The Whitworth Rifle was an advanced breech loading artillery piece imported by the Confederacy from England. It fired a 12 pound, 11 ounce, 2.75 inch projectile from a steel tube which used a hexagonal design rather than traditional rifling. The result was exceptional range, as much as six miles. Unfortunately, the state of observation and communications techology during the Civil War made such long range fire on land ineffective. At traditional artillery ranges where the fall of shot could be observed the Whitworth was incredibly accurate.

Side view of one of the two Whitworth Guns on display on Oak Hill at Gettysburg

Side view of one of two Whitworth Guns on display on Oak Hill at Gettysburg

An article from the August 10, 1861 edition of Harper’s Weekly described the gun:

The Whitworth rifled cannon obtains its remarkable power and accuracy by the adoption of a polygonal spiral bore of uniform pitch, more rapid than could be obtained by grooves. The 12-pounder-one of which was a few days since exhibited in this city—with a bore of 3.2 inches, has one turn in sixty inches; it is eight feet long and breech-loading. The projectile is oblong, made of cast iron, and formed to fit the grooves of the barrel. The breech of the gun is covered with a cap which screws on, and on being removed swings to one side upon a hinge ; the projectile is then inserted into the open breech, and followed by a tin cartridge-case containing the powder, and capped by a cake of wax or other lubricating composition; the breech-cap is then swung to and screwed on by its handles, a fuse inserted into the vent, and the gun is discharged. The lubricating matter being carried out with the ball effectually cleanses the gun, and the deposit is afterward withdrawn with the cartridge-case. As there is no exhalation of gases from the breech-cap, one of the worst features of breech-loading guns is avoided. The range of this gun is said to be greater than the Armstrong gun, and its accuracy more positive. Guns of the size herein described cost £300 in England.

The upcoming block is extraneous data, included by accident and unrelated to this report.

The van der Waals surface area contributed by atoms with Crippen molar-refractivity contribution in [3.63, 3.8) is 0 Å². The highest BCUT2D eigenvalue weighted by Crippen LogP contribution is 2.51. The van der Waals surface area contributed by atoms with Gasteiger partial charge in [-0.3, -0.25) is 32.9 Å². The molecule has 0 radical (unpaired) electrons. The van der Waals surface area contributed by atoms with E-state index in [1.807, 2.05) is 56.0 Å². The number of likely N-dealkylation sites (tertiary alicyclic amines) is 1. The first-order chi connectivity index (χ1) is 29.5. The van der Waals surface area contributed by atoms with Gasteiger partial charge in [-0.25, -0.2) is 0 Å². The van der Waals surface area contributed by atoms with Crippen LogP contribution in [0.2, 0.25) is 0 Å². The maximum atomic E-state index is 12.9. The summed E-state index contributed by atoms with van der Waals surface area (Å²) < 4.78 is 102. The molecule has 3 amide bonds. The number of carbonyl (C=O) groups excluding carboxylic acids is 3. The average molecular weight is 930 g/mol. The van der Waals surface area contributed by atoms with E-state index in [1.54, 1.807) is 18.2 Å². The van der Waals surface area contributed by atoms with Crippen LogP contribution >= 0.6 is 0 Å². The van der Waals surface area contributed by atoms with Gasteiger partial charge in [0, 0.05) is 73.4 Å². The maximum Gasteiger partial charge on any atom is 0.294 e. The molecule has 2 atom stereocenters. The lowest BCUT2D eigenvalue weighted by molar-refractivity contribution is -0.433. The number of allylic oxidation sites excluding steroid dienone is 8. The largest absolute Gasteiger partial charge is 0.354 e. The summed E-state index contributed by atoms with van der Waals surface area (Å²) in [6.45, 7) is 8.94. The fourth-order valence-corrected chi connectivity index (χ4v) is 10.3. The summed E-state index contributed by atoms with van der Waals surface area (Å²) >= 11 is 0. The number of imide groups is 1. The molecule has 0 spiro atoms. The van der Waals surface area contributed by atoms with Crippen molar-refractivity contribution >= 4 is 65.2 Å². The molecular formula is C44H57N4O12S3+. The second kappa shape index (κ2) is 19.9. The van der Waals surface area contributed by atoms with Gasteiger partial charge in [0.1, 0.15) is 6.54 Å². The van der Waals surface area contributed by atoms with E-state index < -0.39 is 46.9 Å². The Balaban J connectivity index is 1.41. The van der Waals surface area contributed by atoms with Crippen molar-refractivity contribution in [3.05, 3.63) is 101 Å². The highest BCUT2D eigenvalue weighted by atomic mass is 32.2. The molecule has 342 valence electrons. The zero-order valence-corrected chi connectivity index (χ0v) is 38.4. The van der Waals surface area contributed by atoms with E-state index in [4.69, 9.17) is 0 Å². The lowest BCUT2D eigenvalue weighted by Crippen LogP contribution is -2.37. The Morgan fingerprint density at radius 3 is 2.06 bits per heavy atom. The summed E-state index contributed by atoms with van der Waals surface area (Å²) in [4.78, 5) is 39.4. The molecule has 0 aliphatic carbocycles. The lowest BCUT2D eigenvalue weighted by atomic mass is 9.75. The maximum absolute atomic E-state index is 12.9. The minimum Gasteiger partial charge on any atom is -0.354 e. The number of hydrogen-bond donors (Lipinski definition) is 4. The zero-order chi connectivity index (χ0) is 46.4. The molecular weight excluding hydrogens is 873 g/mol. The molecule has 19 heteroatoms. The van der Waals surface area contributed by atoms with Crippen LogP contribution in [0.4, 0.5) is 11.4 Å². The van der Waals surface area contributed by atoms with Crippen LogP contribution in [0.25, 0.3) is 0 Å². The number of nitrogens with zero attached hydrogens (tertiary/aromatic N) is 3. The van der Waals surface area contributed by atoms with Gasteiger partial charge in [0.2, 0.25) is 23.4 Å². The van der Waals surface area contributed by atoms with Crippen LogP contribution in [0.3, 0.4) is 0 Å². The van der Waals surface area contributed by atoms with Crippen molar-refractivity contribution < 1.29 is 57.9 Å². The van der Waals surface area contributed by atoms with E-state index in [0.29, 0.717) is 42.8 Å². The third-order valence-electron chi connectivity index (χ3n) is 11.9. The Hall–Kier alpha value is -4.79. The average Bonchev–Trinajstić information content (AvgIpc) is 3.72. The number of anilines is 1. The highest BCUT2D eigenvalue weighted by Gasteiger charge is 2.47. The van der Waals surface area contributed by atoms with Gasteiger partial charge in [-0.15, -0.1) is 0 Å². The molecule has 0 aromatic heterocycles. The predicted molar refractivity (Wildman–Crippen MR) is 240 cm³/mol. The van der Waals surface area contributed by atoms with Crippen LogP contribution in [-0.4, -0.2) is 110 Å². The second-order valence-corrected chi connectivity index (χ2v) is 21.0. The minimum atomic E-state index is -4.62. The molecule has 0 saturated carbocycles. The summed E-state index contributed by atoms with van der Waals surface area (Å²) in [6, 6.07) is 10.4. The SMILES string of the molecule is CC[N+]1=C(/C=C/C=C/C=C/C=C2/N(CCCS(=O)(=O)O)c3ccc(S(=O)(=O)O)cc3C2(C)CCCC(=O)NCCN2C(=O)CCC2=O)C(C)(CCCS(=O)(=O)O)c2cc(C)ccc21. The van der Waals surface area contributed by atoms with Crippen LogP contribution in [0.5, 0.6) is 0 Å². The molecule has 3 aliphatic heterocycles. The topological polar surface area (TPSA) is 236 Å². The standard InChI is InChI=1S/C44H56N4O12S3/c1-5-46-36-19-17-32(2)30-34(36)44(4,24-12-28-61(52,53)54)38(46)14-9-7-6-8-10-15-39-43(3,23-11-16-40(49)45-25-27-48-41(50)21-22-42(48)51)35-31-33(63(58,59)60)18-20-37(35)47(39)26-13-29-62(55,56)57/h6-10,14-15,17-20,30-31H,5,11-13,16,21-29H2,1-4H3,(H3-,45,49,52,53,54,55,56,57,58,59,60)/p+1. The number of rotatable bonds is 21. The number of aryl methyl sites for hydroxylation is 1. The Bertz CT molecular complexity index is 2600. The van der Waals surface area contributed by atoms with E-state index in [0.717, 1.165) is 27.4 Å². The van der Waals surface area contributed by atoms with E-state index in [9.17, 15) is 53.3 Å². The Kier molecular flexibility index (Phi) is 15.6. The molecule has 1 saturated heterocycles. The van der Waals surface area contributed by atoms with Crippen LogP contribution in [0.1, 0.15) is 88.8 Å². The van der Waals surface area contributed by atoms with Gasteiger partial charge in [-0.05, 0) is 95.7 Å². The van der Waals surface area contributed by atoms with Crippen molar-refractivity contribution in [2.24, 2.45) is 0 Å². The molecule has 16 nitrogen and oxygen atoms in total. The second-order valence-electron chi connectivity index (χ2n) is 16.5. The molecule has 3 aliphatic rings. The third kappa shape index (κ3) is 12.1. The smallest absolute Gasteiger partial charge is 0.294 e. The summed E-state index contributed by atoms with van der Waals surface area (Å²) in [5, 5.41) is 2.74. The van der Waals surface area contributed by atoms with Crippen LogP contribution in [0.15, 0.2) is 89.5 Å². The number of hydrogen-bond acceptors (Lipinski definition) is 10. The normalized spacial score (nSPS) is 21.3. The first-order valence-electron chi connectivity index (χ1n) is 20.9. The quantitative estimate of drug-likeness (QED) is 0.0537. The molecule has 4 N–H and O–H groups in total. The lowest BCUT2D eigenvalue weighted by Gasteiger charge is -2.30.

At Antietam Hardaway’s Alabama Battery and Battery E of the Sumter, Georgia, Artillery each had one Whitworth gun. By the time of the Battle of Gettysburg these were both in Hardaway’s Battery.

Whitworth also manufactured a sharpshooter rifle that used the hexagonal barrel and bullet concept. A small number were used by the Confederacy.

 Rear quarter view showing the large screw that sealed the breech

Rear quarter view showing the large screw that sealed the breech